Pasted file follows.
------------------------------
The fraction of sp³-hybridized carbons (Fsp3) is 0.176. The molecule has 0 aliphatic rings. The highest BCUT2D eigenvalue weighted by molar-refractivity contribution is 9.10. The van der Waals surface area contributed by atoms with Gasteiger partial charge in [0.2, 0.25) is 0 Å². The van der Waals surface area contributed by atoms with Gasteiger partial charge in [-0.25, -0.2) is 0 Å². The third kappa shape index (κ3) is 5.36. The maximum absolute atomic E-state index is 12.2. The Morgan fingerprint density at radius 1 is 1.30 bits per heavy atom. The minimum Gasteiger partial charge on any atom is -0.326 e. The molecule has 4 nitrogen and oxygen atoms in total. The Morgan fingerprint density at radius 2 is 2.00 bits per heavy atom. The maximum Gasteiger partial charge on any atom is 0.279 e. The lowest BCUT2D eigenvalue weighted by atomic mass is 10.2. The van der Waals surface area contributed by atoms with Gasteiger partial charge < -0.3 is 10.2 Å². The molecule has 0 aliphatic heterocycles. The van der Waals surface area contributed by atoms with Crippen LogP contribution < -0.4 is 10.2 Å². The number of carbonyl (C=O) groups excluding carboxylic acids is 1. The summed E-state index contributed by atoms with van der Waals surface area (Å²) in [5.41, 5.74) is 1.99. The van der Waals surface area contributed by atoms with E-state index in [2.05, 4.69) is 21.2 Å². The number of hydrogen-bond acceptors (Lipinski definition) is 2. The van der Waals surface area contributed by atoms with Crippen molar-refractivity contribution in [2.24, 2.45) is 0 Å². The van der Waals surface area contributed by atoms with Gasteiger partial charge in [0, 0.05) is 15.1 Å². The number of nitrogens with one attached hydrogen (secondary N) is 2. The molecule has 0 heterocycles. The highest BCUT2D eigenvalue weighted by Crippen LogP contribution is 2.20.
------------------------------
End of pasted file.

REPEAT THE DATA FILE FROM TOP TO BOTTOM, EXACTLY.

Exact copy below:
The fraction of sp³-hybridized carbons (Fsp3) is 0.176. The molecule has 0 aliphatic rings. The highest BCUT2D eigenvalue weighted by molar-refractivity contribution is 9.10. The van der Waals surface area contributed by atoms with Gasteiger partial charge in [0.2, 0.25) is 0 Å². The van der Waals surface area contributed by atoms with Gasteiger partial charge in [-0.25, -0.2) is 0 Å². The third kappa shape index (κ3) is 5.36. The maximum absolute atomic E-state index is 12.2. The Morgan fingerprint density at radius 1 is 1.30 bits per heavy atom. The minimum Gasteiger partial charge on any atom is -0.326 e. The molecule has 4 nitrogen and oxygen atoms in total. The Morgan fingerprint density at radius 2 is 2.00 bits per heavy atom. The maximum Gasteiger partial charge on any atom is 0.279 e. The lowest BCUT2D eigenvalue weighted by atomic mass is 10.2. The van der Waals surface area contributed by atoms with Gasteiger partial charge < -0.3 is 10.2 Å². The molecule has 0 aliphatic heterocycles. The van der Waals surface area contributed by atoms with Crippen LogP contribution < -0.4 is 10.2 Å². The number of carbonyl (C=O) groups excluding carboxylic acids is 1. The summed E-state index contributed by atoms with van der Waals surface area (Å²) in [5.41, 5.74) is 1.99. The van der Waals surface area contributed by atoms with E-state index in [2.05, 4.69) is 21.2 Å². The number of hydrogen-bond acceptors (Lipinski definition) is 2. The van der Waals surface area contributed by atoms with Crippen molar-refractivity contribution in [2.24, 2.45) is 0 Å². The van der Waals surface area contributed by atoms with Gasteiger partial charge in [0, 0.05) is 15.1 Å². The number of nitrogens with one attached hydrogen (secondary N) is 2. The molecule has 0 heterocycles. The highest BCUT2D eigenvalue weighted by Crippen LogP contribution is 2.20.